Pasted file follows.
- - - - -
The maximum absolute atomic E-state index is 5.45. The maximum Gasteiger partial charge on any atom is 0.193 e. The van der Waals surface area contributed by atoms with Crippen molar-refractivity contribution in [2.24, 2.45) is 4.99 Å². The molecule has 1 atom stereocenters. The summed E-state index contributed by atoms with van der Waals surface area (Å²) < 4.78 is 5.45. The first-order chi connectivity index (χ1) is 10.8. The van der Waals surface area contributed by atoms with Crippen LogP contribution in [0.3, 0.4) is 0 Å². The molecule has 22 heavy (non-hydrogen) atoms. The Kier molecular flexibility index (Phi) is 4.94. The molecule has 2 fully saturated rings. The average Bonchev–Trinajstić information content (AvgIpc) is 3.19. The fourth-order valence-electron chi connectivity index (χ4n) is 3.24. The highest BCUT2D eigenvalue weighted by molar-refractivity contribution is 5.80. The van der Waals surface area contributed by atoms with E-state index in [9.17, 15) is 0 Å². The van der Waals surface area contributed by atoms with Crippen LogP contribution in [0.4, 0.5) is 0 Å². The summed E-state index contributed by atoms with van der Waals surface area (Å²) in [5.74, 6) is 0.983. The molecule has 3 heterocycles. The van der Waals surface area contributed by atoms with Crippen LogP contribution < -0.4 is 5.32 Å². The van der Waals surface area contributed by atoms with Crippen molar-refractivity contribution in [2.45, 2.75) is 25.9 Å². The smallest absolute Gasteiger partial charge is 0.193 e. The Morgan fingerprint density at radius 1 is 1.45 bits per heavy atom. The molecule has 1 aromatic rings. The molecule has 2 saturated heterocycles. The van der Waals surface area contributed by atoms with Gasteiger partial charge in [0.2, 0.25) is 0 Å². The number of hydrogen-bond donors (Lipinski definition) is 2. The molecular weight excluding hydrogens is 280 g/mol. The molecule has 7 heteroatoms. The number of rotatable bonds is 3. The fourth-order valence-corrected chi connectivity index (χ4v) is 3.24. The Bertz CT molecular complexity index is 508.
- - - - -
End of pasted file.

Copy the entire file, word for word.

The maximum absolute atomic E-state index is 5.45. The maximum Gasteiger partial charge on any atom is 0.193 e. The van der Waals surface area contributed by atoms with Crippen molar-refractivity contribution in [2.24, 2.45) is 4.99 Å². The molecule has 1 atom stereocenters. The summed E-state index contributed by atoms with van der Waals surface area (Å²) < 4.78 is 5.45. The first-order chi connectivity index (χ1) is 10.8. The van der Waals surface area contributed by atoms with Crippen LogP contribution in [0.3, 0.4) is 0 Å². The molecule has 22 heavy (non-hydrogen) atoms. The Kier molecular flexibility index (Phi) is 4.94. The molecule has 2 fully saturated rings. The average Bonchev–Trinajstić information content (AvgIpc) is 3.19. The fourth-order valence-electron chi connectivity index (χ4n) is 3.24. The highest BCUT2D eigenvalue weighted by molar-refractivity contribution is 5.80. The van der Waals surface area contributed by atoms with E-state index in [9.17, 15) is 0 Å². The van der Waals surface area contributed by atoms with Crippen LogP contribution in [0.4, 0.5) is 0 Å². The summed E-state index contributed by atoms with van der Waals surface area (Å²) in [5.74, 6) is 0.983. The molecule has 3 heterocycles. The van der Waals surface area contributed by atoms with Crippen LogP contribution < -0.4 is 5.32 Å². The van der Waals surface area contributed by atoms with Crippen molar-refractivity contribution in [2.45, 2.75) is 25.9 Å². The smallest absolute Gasteiger partial charge is 0.193 e. The Morgan fingerprint density at radius 1 is 1.45 bits per heavy atom. The molecule has 1 aromatic rings. The molecule has 2 saturated heterocycles. The van der Waals surface area contributed by atoms with Gasteiger partial charge in [0.2, 0.25) is 0 Å². The number of hydrogen-bond donors (Lipinski definition) is 2. The molecular weight excluding hydrogens is 280 g/mol. The molecule has 7 heteroatoms. The number of rotatable bonds is 3. The fourth-order valence-corrected chi connectivity index (χ4v) is 3.24. The Bertz CT molecular complexity index is 508.